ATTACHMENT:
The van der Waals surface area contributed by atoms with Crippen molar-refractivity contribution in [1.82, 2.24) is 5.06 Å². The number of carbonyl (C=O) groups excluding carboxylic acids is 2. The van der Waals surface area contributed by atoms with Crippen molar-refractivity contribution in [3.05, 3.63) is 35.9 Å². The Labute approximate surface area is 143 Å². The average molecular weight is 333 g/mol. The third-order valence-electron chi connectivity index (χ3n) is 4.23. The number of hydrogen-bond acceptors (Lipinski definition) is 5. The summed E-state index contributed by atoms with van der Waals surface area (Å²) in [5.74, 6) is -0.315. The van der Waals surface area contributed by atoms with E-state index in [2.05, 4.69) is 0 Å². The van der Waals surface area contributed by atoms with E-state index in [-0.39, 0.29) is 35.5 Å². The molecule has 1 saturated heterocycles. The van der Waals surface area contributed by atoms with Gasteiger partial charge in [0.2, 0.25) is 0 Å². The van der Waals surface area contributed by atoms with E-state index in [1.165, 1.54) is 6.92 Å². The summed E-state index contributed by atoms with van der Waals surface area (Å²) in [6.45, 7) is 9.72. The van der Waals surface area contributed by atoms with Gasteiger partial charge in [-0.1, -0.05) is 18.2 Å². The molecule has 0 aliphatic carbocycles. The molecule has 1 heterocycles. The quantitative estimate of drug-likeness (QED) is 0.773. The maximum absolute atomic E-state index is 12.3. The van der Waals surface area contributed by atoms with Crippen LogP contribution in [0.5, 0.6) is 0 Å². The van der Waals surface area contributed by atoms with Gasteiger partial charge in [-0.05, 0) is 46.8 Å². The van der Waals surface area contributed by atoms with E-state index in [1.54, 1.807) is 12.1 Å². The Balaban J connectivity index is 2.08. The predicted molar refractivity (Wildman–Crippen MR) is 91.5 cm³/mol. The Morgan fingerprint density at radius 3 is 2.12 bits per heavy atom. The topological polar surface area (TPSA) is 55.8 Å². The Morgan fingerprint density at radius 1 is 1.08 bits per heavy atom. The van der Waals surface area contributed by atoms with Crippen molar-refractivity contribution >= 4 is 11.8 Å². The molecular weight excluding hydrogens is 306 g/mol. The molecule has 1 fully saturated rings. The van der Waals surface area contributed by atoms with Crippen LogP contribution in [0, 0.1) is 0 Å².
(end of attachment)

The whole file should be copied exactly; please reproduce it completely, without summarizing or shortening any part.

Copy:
The van der Waals surface area contributed by atoms with Crippen molar-refractivity contribution in [1.82, 2.24) is 5.06 Å². The number of carbonyl (C=O) groups excluding carboxylic acids is 2. The van der Waals surface area contributed by atoms with Crippen molar-refractivity contribution in [3.05, 3.63) is 35.9 Å². The Labute approximate surface area is 143 Å². The average molecular weight is 333 g/mol. The third-order valence-electron chi connectivity index (χ3n) is 4.23. The number of hydrogen-bond acceptors (Lipinski definition) is 5. The summed E-state index contributed by atoms with van der Waals surface area (Å²) in [5.74, 6) is -0.315. The van der Waals surface area contributed by atoms with E-state index in [2.05, 4.69) is 0 Å². The van der Waals surface area contributed by atoms with E-state index in [-0.39, 0.29) is 35.5 Å². The molecule has 1 saturated heterocycles. The van der Waals surface area contributed by atoms with Gasteiger partial charge in [0.2, 0.25) is 0 Å². The van der Waals surface area contributed by atoms with E-state index in [1.165, 1.54) is 6.92 Å². The summed E-state index contributed by atoms with van der Waals surface area (Å²) in [6.45, 7) is 9.72. The van der Waals surface area contributed by atoms with Gasteiger partial charge in [-0.1, -0.05) is 18.2 Å². The molecule has 0 aliphatic carbocycles. The molecule has 1 heterocycles. The quantitative estimate of drug-likeness (QED) is 0.773. The maximum absolute atomic E-state index is 12.3. The van der Waals surface area contributed by atoms with Crippen LogP contribution in [0.5, 0.6) is 0 Å². The van der Waals surface area contributed by atoms with Gasteiger partial charge in [-0.05, 0) is 46.8 Å². The van der Waals surface area contributed by atoms with E-state index in [1.54, 1.807) is 12.1 Å². The Balaban J connectivity index is 2.08. The predicted molar refractivity (Wildman–Crippen MR) is 91.5 cm³/mol. The Morgan fingerprint density at radius 3 is 2.12 bits per heavy atom. The topological polar surface area (TPSA) is 55.8 Å². The Morgan fingerprint density at radius 1 is 1.08 bits per heavy atom. The van der Waals surface area contributed by atoms with Crippen molar-refractivity contribution >= 4 is 11.8 Å². The molecular weight excluding hydrogens is 306 g/mol. The molecule has 1 fully saturated rings. The van der Waals surface area contributed by atoms with Crippen LogP contribution in [0, 0.1) is 0 Å².